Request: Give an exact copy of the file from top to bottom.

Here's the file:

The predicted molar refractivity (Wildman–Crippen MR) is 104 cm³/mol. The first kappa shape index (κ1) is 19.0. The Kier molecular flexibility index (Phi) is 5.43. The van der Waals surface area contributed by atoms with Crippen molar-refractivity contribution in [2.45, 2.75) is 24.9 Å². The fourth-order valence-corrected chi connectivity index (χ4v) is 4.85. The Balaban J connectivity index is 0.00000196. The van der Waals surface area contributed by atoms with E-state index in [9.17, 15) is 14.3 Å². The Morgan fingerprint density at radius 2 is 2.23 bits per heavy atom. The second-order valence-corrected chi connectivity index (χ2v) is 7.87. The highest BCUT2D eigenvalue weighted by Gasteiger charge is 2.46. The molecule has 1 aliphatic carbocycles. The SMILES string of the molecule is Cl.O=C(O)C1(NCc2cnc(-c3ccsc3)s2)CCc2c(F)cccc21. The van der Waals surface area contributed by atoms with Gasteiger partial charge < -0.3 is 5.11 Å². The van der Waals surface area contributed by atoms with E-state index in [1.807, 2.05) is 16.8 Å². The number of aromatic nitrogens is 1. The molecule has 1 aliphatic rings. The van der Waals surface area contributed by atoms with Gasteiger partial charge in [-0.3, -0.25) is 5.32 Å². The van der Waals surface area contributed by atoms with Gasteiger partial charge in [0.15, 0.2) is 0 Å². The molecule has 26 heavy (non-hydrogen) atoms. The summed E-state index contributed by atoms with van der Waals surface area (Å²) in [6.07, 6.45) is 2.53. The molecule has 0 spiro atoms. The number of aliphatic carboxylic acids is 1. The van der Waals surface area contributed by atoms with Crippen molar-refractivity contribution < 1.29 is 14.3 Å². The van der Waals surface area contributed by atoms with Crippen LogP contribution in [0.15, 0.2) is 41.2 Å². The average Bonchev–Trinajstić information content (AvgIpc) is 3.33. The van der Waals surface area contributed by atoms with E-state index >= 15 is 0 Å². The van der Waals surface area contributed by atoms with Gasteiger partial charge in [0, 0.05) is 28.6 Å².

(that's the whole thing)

The predicted molar refractivity (Wildman–Crippen MR) is 104 cm³/mol. The first kappa shape index (κ1) is 19.0. The Kier molecular flexibility index (Phi) is 5.43. The van der Waals surface area contributed by atoms with Crippen molar-refractivity contribution in [2.45, 2.75) is 24.9 Å². The fourth-order valence-corrected chi connectivity index (χ4v) is 4.85. The Balaban J connectivity index is 0.00000196. The van der Waals surface area contributed by atoms with E-state index in [9.17, 15) is 14.3 Å². The Morgan fingerprint density at radius 2 is 2.23 bits per heavy atom. The second-order valence-corrected chi connectivity index (χ2v) is 7.87. The highest BCUT2D eigenvalue weighted by Gasteiger charge is 2.46. The molecule has 1 aliphatic carbocycles. The SMILES string of the molecule is Cl.O=C(O)C1(NCc2cnc(-c3ccsc3)s2)CCc2c(F)cccc21. The van der Waals surface area contributed by atoms with Gasteiger partial charge < -0.3 is 5.11 Å². The van der Waals surface area contributed by atoms with E-state index in [1.807, 2.05) is 16.8 Å². The number of aromatic nitrogens is 1. The molecule has 1 aliphatic rings. The van der Waals surface area contributed by atoms with Gasteiger partial charge in [-0.3, -0.25) is 5.32 Å². The van der Waals surface area contributed by atoms with Gasteiger partial charge in [0.15, 0.2) is 0 Å². The molecule has 26 heavy (non-hydrogen) atoms. The summed E-state index contributed by atoms with van der Waals surface area (Å²) in [6.07, 6.45) is 2.53. The molecule has 0 spiro atoms. The number of aliphatic carboxylic acids is 1. The van der Waals surface area contributed by atoms with Crippen molar-refractivity contribution < 1.29 is 14.3 Å². The van der Waals surface area contributed by atoms with Crippen LogP contribution in [0.15, 0.2) is 41.2 Å². The average Bonchev–Trinajstić information content (AvgIpc) is 3.33. The van der Waals surface area contributed by atoms with E-state index >= 15 is 0 Å². The van der Waals surface area contributed by atoms with Gasteiger partial charge in [0, 0.05) is 28.6 Å².